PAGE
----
Research & Resources

High-quality research can inform Responsible Fatherhood program delivery and practitioners' advice to fathers. Resources from Responsible Fatherhood programs and other programs serving families and fathers can provide activities and information for engaging fathers. 

This section offers research and resources on various topics relevant to dads and Responsible Fatherhood practitioners. Check out the featured resources and topics of interest, and visit the main library for advanced search.

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For incarcerated fathers, prison rather than work mediates access to their families. Prison rules and staff regulate phone privileges, access to writing materials, and visits. Perhaps even more important are the ways in which the penal system shapes men’s gender performances. Incarcerated men must negotiate how they will enact violence and aggression, both in terms of the expectations placed upon inmates by the prison system and in terms of their own responses to these expectations.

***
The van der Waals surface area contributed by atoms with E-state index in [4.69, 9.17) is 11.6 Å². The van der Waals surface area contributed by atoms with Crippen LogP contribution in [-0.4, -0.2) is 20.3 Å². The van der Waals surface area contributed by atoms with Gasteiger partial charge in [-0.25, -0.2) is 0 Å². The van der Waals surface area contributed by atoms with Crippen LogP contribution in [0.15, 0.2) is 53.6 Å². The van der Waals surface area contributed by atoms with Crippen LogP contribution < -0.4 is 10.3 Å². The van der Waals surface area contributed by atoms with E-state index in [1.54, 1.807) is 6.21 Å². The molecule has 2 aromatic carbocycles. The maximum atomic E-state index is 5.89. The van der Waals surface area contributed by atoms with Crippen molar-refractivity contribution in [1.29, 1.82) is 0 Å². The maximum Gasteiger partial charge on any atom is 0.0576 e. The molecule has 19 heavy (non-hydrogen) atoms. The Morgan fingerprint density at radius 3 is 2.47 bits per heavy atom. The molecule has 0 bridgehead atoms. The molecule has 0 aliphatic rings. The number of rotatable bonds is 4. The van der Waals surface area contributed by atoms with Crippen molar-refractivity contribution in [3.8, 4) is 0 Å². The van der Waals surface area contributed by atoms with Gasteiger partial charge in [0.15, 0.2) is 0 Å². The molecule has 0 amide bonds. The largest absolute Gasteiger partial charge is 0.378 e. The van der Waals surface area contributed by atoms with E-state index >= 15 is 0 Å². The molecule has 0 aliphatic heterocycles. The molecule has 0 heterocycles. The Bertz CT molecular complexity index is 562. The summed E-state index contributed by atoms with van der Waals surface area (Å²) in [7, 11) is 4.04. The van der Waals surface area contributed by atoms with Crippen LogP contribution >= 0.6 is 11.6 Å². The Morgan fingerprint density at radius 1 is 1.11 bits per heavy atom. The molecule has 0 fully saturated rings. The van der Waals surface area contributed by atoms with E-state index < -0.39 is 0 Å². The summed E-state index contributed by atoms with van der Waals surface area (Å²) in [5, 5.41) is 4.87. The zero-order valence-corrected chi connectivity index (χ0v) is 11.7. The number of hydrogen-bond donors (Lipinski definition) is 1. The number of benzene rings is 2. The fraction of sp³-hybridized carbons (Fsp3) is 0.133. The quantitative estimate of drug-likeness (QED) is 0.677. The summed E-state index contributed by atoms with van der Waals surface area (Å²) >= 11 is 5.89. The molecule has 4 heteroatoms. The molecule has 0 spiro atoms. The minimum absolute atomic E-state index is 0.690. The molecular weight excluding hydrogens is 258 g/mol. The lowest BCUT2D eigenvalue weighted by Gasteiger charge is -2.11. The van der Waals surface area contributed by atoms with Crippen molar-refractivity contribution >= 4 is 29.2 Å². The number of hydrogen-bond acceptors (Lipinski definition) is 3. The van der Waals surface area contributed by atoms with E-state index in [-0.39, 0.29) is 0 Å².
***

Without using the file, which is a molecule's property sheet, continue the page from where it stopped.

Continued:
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Fact Sheet

This National Responsible Fatherhood Clearinghouse (NRFC) Tip Sheet has suggestions and resources to help young dads enjoy a successful journey with their child and their child’s mother.

Information is drawn from previously published NRFC material and other resources noted at the end of this document.

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Parents and families are facing new challenges, but one thing hasn’t changed: the importance of dads being involved in their children’s lives. The NRFC is proud to release a series of new PSAs that encourage fathers to show their “#Dadication” by making time for their kids, even when parenting isn’t easy.

Check out the four “#Dadication” PSAs which, depict some of the many ways fathers can show up for their children even when they are facing common stressors like financial burdens and busy schedules.

Did You Know?

Children who feel a close to their father are twice as likely to enter college or find stable employment after high school.

When dads are involved from birth, their children reach health and social milestones earlier and have more long-term success.

The daily sleeping habits of parents and their adolescent children are similar, including bedtimes and length of sleep.